Low Pay, Morale, and Reorganization: NSA Loses Top Talent

 

The National Security Agency has lost hundreds of hackers, engineers, and data scientists since 2015, many to the private sector, according to current and former U.S. officials. The numbers are worrisome considering the agency’s highly skilled personnel are responsible for gathering a significant amount of intelligence that makes up the president’s daily briefing. The agency is the largest producer and gatherer of intelligence among the U.S. intelligence community.

The NSA employs a civilian workforce of about 21,000 tasked with monitoring the communication networks of terror groups, foreign governments, Russian, North Korean, and Chinese hackers, and they also protect the classified networks that transmit and store the most sensitive intelligence data. While some employees are retiring – the result of a hiring boom in the 1980s – many are leaving for more flexible and higher-paying jobs in Silicon Valley and for private contractors in the D.C. area. “Some synonym of the word ‘epidemic’ is the best way to describe it,” said Ellison Anne Williams, a former senior researcher at the NSA who left in 2016 to start her own data-security firm, Enveil. More than ten of her employees also came from the NSA, she told the Washington Post. “The agency is losing an amazing amount of its strongest technical talent, and to lose your best and brightest staff is a huge hit.”

The Post notes that NSA officials report a 5.6. percent attrition rate among its STEM professionals, but the rate is closer to nine percent among hackers and analysts who staff the agency’s watch center monitoring for cyber attacks. The NSA attrition rate is low compared to the private tech sector and although the agency is filling its vacancies, new personnel tend to lack the experience of those who have left. The experience deficit can and does impede the agency’s core mission of collecting and swiftly analyzing intelligence data.

Administratively, the NSA is undergoing a reorganization. Agency director Michael S. Rogers, a Navy admiral, who also leads the Pentagon’s Cyber Command, has merged the NSA’s Signals Intelligence and Information Assurance directorates – the organizations tasked with spying on foreign targets and defending classified networks against spying, respectively- into a Directorate of Operations. “This traditional approach we have where we created these two cylinders of excellence and then built walls of granite between them really is not the way for us to do business,” Rogers said in February 2016, as he announced the agency’s new organization model, NSA 21 (NSA in the 21st Century). “We’ve got to be flat,” he told an audience at the Atlantic Council. “We’ve got to be agile.”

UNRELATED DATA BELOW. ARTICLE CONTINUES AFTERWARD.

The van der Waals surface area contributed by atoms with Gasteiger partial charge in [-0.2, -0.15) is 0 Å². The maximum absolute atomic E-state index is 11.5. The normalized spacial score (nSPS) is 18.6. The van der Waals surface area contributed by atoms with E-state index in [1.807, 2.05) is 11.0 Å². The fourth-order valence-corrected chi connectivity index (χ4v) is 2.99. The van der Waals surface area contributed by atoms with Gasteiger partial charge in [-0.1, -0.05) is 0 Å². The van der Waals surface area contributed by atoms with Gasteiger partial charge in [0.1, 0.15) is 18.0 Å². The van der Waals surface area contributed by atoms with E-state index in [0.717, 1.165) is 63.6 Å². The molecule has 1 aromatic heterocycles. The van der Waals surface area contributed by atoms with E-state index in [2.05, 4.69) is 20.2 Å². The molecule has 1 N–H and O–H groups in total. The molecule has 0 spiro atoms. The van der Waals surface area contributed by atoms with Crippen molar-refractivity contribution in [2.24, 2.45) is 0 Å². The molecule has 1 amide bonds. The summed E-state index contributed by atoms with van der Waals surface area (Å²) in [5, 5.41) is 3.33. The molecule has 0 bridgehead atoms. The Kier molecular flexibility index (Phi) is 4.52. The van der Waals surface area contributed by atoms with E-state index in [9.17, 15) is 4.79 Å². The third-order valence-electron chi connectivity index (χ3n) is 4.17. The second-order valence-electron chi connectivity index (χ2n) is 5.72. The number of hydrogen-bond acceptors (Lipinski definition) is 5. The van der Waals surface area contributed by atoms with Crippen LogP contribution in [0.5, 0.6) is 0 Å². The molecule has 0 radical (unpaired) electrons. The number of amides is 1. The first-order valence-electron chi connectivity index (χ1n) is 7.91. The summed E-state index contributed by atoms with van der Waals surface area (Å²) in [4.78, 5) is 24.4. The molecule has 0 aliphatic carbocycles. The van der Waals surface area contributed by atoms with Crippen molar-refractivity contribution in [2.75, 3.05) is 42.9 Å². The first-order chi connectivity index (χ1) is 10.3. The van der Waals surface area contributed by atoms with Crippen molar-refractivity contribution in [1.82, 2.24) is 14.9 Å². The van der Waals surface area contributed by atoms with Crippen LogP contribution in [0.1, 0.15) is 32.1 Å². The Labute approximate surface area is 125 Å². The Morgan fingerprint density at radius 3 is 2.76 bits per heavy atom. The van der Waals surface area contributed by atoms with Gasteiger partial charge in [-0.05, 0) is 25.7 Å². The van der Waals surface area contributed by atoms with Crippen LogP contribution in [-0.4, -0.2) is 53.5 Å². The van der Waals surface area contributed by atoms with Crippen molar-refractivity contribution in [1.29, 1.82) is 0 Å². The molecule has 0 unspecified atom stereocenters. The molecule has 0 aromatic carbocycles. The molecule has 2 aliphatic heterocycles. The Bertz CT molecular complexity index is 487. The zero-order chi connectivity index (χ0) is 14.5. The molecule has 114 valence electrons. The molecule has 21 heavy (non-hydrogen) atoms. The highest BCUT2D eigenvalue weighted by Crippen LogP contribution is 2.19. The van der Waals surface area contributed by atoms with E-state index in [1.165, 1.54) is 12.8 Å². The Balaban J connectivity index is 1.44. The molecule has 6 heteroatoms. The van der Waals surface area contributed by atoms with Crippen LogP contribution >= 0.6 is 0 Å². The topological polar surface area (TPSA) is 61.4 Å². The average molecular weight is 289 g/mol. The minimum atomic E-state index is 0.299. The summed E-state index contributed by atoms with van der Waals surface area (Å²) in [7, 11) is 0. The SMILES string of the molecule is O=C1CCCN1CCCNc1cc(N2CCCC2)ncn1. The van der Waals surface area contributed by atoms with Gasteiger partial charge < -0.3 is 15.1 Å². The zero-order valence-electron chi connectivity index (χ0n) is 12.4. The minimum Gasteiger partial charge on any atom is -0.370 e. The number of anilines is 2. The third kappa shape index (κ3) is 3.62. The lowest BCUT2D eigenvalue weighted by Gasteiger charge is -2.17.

For those who still work at the NSA, a recent number of breaches and hacks targeting the agency’s hacking tools are a concern. Employee morale has not recovered since 2013 when former contractor Edward Snowden leaked details of the agency’s surveillance of American citizens. Another former contractor, Harold T. Martin III, was arrested in 2016 for stealing roughly fifty terabytes of data from the agency. New security precautions and restrictions on accessing data, on top of an internal search for would-be leakers have contributed to an environment of suspicion. “It comes down to death by a thousand cuts,” a former employee told the Post, adding that people “tend to quit in packs. One person hits their breaking point, and once they leave, the dominoes start falling.”

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